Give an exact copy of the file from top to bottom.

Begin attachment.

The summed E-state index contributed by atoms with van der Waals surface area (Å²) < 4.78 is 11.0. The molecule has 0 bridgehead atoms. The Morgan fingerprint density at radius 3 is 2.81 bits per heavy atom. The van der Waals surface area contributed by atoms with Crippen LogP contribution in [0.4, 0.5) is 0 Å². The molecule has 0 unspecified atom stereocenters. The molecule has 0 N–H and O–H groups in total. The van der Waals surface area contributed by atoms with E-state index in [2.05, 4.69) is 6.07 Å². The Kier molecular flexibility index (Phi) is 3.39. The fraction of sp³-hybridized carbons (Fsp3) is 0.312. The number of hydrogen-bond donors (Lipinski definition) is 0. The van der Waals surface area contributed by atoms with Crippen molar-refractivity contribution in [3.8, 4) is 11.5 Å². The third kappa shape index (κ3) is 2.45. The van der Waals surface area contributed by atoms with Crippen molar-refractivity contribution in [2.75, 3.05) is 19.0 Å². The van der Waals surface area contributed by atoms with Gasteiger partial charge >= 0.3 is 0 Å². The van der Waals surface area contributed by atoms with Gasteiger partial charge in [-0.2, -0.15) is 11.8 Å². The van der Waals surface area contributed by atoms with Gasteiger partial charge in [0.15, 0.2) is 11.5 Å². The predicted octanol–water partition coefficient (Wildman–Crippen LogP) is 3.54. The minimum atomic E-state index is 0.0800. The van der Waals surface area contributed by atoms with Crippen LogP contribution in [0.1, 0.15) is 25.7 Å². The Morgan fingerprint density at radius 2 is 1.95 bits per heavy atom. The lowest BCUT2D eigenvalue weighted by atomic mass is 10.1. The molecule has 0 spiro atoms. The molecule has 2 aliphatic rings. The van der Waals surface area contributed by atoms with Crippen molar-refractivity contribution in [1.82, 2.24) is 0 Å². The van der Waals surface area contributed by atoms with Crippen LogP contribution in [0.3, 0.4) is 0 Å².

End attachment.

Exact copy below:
The summed E-state index contributed by atoms with van der Waals surface area (Å²) < 4.78 is 11.0. The molecule has 0 bridgehead atoms. The Morgan fingerprint density at radius 3 is 2.81 bits per heavy atom. The van der Waals surface area contributed by atoms with Crippen LogP contribution in [0.4, 0.5) is 0 Å². The molecule has 0 unspecified atom stereocenters. The molecule has 0 N–H and O–H groups in total. The van der Waals surface area contributed by atoms with E-state index in [2.05, 4.69) is 6.07 Å². The Kier molecular flexibility index (Phi) is 3.39. The fraction of sp³-hybridized carbons (Fsp3) is 0.312. The number of hydrogen-bond donors (Lipinski definition) is 0. The van der Waals surface area contributed by atoms with Crippen molar-refractivity contribution in [3.8, 4) is 11.5 Å². The third kappa shape index (κ3) is 2.45. The van der Waals surface area contributed by atoms with Crippen molar-refractivity contribution in [2.75, 3.05) is 19.0 Å². The van der Waals surface area contributed by atoms with Gasteiger partial charge >= 0.3 is 0 Å². The van der Waals surface area contributed by atoms with Gasteiger partial charge in [-0.2, -0.15) is 11.8 Å². The van der Waals surface area contributed by atoms with Gasteiger partial charge in [0.15, 0.2) is 11.5 Å². The predicted octanol–water partition coefficient (Wildman–Crippen LogP) is 3.54. The minimum atomic E-state index is 0.0800. The van der Waals surface area contributed by atoms with Crippen LogP contribution in [0.1, 0.15) is 25.7 Å². The Morgan fingerprint density at radius 2 is 1.95 bits per heavy atom. The lowest BCUT2D eigenvalue weighted by atomic mass is 10.1. The molecule has 0 spiro atoms. The molecule has 2 aliphatic rings. The van der Waals surface area contributed by atoms with Crippen molar-refractivity contribution in [1.82, 2.24) is 0 Å². The van der Waals surface area contributed by atoms with Crippen LogP contribution in [0.3, 0.4) is 0 Å².